Here is a series of questions I asked Actress A about St. Joan. How did the Voices start? What did the Voices sound like to her? Why did she feel that she had to do what they said?  How did she find a way to deal with the difficulty of putting into practice the imperative to do ‘impossible’ tasks? At first, she couldn’t even imagine how to go about it, so I kept encouraging her to ask herself this question, “When have I had an experience like this?” Pretty weird, eh?  “When have I had an experience like listening to ‘Voices’? Whenever I suggest that a student ask themselves this sort of question - which I am forever doing - I close my own eyes, breathe, ask myself the same question and go into a brief meditation…
            I’ve just done it now, since I’d forgotten what came up for me when I asked Actress A to meditate on the Voices… Asking and meditating, however briefly on my response, turns a ‘good idea’ into real experience.
            I must test myself each time to make sure that I’m in the same ball park as the student. I can teach only from a position of ‘discovering for the first time.’ It gives an edge of energy and excitement, even if the memories are upsetting – especially when they are upsetting. The process can be annoyingly slow and confusing for students, but for me nowadays, the answers pop up quickly so can encourage my students that this process actually works. After a while, these memories fit into the pattern of one’s whole life, bringing the character directly into line with oneself.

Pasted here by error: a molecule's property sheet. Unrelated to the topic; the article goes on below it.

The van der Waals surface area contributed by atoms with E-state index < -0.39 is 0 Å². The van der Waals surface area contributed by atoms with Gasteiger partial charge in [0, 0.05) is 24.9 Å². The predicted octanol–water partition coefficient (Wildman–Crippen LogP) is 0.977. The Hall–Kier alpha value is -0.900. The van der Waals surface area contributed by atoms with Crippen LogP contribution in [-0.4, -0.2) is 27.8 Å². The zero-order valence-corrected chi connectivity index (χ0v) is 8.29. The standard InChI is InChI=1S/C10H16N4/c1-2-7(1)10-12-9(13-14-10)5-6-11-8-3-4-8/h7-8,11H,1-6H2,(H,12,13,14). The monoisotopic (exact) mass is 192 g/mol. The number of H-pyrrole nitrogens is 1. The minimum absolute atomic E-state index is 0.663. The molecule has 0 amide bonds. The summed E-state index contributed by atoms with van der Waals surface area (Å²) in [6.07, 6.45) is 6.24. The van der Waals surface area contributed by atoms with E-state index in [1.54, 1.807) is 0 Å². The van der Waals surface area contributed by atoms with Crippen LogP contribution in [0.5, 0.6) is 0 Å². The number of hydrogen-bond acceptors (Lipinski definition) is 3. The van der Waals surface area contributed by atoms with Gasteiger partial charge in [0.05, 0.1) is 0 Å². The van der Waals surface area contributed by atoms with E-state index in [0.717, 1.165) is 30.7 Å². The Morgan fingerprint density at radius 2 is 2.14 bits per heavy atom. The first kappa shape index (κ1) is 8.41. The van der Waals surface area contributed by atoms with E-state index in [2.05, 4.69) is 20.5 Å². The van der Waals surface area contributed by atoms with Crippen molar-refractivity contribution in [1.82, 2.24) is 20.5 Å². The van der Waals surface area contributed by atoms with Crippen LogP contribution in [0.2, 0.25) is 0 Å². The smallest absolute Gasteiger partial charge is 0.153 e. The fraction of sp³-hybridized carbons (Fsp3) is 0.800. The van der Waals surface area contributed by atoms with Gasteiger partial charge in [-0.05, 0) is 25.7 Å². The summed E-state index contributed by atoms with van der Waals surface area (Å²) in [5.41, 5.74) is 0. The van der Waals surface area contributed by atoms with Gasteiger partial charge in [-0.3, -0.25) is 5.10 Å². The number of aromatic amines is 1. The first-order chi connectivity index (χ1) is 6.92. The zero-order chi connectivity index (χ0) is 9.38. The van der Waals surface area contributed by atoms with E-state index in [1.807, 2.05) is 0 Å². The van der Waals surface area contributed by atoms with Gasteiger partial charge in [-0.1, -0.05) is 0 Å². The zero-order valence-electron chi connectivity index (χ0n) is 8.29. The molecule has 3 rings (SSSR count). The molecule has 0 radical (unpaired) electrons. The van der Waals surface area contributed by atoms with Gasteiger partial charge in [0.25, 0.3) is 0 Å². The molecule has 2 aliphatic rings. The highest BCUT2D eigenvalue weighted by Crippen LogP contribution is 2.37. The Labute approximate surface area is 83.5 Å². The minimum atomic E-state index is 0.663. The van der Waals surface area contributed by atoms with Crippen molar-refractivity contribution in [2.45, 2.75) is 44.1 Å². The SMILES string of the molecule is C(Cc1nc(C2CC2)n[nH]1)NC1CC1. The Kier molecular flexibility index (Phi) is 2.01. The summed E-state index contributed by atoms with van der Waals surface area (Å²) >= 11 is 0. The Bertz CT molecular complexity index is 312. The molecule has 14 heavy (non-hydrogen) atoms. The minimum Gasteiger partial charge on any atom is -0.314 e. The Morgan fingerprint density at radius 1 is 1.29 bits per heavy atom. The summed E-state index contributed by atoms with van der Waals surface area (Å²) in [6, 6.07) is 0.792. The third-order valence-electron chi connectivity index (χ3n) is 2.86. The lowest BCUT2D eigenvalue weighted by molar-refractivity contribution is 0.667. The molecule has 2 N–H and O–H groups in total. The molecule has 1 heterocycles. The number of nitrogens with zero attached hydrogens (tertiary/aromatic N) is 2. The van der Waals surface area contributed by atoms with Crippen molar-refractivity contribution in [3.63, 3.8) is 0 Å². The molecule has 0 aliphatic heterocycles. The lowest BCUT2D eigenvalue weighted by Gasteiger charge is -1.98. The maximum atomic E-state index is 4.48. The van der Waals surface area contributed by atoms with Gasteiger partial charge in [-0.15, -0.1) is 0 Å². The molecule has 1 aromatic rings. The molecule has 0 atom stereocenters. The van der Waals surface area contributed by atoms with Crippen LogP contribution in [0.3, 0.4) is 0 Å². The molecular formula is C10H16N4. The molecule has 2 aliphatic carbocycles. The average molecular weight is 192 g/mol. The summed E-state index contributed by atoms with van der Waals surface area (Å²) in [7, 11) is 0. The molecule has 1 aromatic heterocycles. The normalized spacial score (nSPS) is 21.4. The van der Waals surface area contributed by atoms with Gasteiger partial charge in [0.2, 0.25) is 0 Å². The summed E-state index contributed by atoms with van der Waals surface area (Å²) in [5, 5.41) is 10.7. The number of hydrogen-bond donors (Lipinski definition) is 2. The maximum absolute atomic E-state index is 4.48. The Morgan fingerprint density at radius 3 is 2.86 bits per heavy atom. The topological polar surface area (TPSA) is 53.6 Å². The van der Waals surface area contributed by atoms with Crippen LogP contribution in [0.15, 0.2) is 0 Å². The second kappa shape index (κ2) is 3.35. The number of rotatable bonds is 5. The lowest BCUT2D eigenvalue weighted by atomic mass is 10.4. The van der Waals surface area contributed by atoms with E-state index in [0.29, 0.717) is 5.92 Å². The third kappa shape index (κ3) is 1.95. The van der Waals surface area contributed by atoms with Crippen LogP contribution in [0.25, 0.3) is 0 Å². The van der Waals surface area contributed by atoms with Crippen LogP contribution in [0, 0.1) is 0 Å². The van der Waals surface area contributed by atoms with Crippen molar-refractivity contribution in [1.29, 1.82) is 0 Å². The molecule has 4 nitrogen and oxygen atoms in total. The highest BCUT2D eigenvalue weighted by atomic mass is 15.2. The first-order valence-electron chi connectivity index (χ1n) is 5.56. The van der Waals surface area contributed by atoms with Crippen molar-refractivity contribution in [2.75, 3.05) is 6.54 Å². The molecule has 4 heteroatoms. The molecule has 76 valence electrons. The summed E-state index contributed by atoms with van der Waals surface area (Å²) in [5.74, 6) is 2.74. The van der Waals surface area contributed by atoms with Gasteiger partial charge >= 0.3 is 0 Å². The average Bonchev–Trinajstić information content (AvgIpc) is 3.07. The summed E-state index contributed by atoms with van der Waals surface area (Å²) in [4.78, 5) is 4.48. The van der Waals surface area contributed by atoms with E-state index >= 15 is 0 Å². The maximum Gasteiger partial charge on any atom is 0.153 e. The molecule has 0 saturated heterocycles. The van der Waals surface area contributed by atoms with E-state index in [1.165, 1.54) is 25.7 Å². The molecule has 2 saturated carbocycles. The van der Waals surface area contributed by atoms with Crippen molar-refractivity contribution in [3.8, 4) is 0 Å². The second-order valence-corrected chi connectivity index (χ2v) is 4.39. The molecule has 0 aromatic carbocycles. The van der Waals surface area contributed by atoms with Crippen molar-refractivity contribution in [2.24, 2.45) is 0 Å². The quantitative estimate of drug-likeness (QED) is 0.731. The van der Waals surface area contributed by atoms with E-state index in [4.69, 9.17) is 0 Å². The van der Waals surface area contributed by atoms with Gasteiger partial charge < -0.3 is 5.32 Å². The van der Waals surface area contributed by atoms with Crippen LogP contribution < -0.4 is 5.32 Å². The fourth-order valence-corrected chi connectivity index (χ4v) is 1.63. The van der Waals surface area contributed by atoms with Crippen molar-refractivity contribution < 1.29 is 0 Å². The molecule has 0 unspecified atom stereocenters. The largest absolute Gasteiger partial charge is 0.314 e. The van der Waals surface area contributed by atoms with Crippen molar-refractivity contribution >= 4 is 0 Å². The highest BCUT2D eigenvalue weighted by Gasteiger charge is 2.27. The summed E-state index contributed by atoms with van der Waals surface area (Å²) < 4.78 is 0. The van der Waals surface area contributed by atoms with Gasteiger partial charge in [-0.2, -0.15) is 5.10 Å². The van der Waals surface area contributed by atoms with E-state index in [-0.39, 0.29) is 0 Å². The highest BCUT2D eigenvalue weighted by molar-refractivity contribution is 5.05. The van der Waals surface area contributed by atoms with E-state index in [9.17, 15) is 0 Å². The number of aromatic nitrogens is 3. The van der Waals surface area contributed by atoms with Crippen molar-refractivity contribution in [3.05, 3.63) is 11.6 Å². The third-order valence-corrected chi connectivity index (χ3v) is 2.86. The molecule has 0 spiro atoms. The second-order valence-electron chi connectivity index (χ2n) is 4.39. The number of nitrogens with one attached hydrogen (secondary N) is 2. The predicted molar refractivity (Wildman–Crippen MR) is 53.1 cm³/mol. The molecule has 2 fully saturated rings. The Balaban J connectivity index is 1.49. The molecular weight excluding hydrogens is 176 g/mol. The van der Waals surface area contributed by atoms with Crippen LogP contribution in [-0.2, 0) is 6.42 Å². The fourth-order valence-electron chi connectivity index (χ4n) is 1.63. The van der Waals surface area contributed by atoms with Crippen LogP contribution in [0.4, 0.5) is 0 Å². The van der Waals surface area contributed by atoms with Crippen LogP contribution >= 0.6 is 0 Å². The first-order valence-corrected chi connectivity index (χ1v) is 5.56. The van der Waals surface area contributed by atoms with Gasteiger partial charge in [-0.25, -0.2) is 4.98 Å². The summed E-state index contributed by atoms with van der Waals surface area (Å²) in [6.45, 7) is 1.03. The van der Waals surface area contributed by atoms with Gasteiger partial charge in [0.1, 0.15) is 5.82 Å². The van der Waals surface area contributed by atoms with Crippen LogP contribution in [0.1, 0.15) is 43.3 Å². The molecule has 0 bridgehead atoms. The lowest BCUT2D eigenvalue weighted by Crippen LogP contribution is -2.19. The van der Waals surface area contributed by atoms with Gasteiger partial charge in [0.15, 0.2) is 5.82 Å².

I’ve discussed this process elsewhere and will refer to it again and again, attempting to make it clearer and more accessible; for the work at hand I’m endeavoring to explain how we segue from it into the Meisner improvisation, which will be the focus of my writing for the next blog entry…
            We will continue this analysis next time in Blog #52. Please stay tuned:

Monday, October 8, 2012

BLOG # 50: How to play Jeanne the Maid before she became St. Joan. Combining Method and Meisner helps us detect tricks of the mind…


Reading entry #49 will facilitate an understanding of what I am writing here. In order to understand how Method and Meisner can work together, we are using as examples monologues, spoken by two characters in a scene from Shaw’s St. Joan. On the one hand, we have a nobleman and general of the French forces, Dunois (Actor B) – also known as Batard, because he was the illegitimate son of the King’s brother – and Joan the Maid, (Actress A). In Dunois’ monologue, he tells Joan that he is no longer willing to lead his troops against the English because they have no chance of winning.